ACP banana market protections are governed by the EU trade and tariff laws, dozens of smaller trade agreements, banana distribution corporations, and, in the case of Belize, the UK. In 1995 the WTO, too, claimed jurisdiction over the ACP system. Within months of the WTO’s inception, the U.S. and Dollar Banana producers (bananas grown in Latin America for U.S. owned corporations) filed a case against the EU, citing ACP subsidies as a barrier to free trade. Those leading the grievances against the EU were not banana farm workers or trade unions, but local industry elites and U.S. banana corporations. Not surprisingly they are the same variety of leaders who once encouraged U.S. military operatives to overthrow democratic governments to create so-called banana republics.
More importantly, ACP countries will be subject to national economic turmoil. Most ACP agricultural producers are dependent on their agricultural exports. Belize’s banana exports to the UK make up 20 percent of its national export market. Currently, subsidies allow Fyffes, Belize’s sole banana distributor since 1973, to purchase bananas at a low cost while producers receive a sum much closer to the actual production costs. Without subsidies, the Belizean banana market price will lower, causing a devaluation of the banana. If a devaluation occurs, producers will grow more in an attempt to remain afloat, flooding the market with an excess supply and causing market prices to collapse.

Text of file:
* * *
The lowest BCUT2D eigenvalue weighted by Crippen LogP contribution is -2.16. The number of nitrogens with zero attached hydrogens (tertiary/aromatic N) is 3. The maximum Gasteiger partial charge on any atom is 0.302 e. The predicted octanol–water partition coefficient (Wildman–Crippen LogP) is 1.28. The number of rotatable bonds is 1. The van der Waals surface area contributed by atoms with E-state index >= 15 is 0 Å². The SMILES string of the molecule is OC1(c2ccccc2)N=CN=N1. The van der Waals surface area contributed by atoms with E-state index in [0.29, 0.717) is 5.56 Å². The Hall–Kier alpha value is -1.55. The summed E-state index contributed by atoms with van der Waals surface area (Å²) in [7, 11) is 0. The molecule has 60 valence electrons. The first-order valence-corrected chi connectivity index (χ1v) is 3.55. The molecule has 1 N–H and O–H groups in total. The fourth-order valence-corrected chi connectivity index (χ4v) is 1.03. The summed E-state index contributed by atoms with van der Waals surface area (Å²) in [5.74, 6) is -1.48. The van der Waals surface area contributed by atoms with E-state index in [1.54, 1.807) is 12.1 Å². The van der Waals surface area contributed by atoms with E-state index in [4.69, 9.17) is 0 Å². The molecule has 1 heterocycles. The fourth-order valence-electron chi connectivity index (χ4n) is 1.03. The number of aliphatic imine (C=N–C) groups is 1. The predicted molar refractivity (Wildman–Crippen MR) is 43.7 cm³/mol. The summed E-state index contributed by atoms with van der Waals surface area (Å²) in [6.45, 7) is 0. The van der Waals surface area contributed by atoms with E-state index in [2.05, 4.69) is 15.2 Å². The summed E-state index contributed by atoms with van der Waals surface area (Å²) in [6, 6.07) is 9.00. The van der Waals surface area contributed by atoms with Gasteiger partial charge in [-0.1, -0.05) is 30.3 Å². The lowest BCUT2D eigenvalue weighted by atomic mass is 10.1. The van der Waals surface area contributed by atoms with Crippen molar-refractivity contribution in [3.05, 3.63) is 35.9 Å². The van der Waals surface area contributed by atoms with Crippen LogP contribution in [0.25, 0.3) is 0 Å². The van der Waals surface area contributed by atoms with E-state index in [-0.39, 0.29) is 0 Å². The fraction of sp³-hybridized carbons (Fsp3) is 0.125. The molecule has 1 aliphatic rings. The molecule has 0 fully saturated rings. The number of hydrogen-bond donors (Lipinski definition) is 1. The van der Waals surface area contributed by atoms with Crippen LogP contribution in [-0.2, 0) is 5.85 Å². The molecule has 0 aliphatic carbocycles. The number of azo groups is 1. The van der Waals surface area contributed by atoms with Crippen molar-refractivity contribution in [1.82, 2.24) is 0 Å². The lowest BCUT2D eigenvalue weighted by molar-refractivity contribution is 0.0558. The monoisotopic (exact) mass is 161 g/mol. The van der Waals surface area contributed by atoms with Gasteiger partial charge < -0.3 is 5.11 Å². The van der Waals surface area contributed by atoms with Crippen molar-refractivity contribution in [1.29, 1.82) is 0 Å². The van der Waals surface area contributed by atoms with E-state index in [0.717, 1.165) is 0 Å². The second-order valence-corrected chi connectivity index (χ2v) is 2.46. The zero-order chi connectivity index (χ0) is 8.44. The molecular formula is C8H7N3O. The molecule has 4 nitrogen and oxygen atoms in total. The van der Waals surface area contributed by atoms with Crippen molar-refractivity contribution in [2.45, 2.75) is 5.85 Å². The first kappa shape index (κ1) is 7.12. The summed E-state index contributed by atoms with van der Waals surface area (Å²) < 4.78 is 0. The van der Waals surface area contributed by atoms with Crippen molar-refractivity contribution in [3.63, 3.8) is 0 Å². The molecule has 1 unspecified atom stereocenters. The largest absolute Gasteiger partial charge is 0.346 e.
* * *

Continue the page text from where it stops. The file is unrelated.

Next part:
According to Sam Mathias, operations manager of Belize’s Banana Growers Association, “If market prices collapse, then in turn so will producers whose costs are high (as lower prices will inevitably be passed down). Growers will increasingly cut corners to save pennies and in addition will not have the financial backing to re-build after severe climatic patterns that may disrupt production (such as hurricanes or low temperatures). Without a minimum threshold volume, it will be uneconomic to continue purchasing from Belize.” In the simplest terms, if required to pay the actual market price of Belizean bananas out of pocket, Fyffes will not buy Belizean bananas, leaving the industry in a state of collapse.